The Highway Trust Fund that finances most federal government spending for highways and mass transit is projected to lose an average of $18 billion per year in the next several years.
That’s according to the Federal Fumbles report from Republican Sen. James Lankford (Okla.).
President Dwight Eisenhower created the Highway Trust Fund in 1956 as part of the Federal Aid Highway Act to sustainably fund interstate roads without adding to the federal deficit.
The law authorized the construction of a 41,000-mile network of interstate highways across the nation. It also gave $26 billion to pay for them. Under the terms of the law, the federal government would pay 90 percent of the cost of expressway construction.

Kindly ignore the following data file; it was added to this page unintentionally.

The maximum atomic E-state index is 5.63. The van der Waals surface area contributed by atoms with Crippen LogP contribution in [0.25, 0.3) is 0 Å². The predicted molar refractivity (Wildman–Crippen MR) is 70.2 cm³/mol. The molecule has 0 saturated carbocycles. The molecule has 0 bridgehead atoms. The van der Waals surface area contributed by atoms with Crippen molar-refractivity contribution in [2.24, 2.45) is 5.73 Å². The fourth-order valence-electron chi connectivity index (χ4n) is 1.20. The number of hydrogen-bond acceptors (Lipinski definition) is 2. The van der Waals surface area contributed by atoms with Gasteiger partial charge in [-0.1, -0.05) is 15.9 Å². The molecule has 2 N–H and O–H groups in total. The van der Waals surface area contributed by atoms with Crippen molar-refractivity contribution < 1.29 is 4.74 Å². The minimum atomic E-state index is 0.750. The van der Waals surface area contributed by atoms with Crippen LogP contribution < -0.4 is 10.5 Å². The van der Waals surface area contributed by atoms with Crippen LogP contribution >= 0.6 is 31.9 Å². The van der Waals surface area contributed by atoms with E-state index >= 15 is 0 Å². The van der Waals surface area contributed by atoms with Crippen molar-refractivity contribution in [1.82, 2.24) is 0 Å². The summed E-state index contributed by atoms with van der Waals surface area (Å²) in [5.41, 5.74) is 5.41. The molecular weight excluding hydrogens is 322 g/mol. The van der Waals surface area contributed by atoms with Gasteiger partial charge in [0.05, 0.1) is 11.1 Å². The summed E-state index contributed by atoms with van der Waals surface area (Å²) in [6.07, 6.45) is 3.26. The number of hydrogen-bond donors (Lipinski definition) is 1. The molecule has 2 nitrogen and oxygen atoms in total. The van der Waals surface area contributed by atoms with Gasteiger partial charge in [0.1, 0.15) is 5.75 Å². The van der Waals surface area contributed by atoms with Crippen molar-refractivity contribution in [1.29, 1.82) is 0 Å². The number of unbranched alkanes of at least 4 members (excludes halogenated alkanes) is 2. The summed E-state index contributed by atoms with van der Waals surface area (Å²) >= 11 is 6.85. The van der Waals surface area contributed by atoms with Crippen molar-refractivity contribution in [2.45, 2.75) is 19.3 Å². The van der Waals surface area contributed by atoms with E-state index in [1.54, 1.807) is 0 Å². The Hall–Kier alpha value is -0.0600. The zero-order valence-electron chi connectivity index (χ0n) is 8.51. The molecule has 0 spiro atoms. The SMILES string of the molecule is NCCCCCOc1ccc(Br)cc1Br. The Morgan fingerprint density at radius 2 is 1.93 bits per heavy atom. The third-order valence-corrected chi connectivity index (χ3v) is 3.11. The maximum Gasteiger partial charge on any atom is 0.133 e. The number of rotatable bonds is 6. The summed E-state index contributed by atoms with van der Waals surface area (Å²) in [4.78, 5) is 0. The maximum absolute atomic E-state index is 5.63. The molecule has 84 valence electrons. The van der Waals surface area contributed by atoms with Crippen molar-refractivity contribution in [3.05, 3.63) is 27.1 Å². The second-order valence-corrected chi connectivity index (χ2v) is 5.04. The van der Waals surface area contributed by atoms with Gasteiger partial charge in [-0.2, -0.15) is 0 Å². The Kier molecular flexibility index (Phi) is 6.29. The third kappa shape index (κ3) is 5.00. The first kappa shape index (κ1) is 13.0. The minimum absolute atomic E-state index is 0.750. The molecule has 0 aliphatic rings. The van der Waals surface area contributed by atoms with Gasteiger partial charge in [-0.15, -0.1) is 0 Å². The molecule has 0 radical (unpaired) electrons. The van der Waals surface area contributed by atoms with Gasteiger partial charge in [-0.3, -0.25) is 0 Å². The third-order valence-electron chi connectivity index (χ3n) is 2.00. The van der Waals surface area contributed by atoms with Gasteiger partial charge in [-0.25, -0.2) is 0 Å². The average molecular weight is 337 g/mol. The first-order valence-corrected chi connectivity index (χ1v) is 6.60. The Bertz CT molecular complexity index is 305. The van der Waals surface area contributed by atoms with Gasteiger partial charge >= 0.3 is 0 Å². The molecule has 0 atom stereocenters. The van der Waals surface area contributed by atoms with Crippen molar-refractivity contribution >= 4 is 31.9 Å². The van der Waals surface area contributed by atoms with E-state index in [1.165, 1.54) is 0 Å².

Today, almost 70 years after the act passed, the federal highway system has grown to almost one million miles of road, while the funding mechanism — a fuel user fee — has remained basically the same.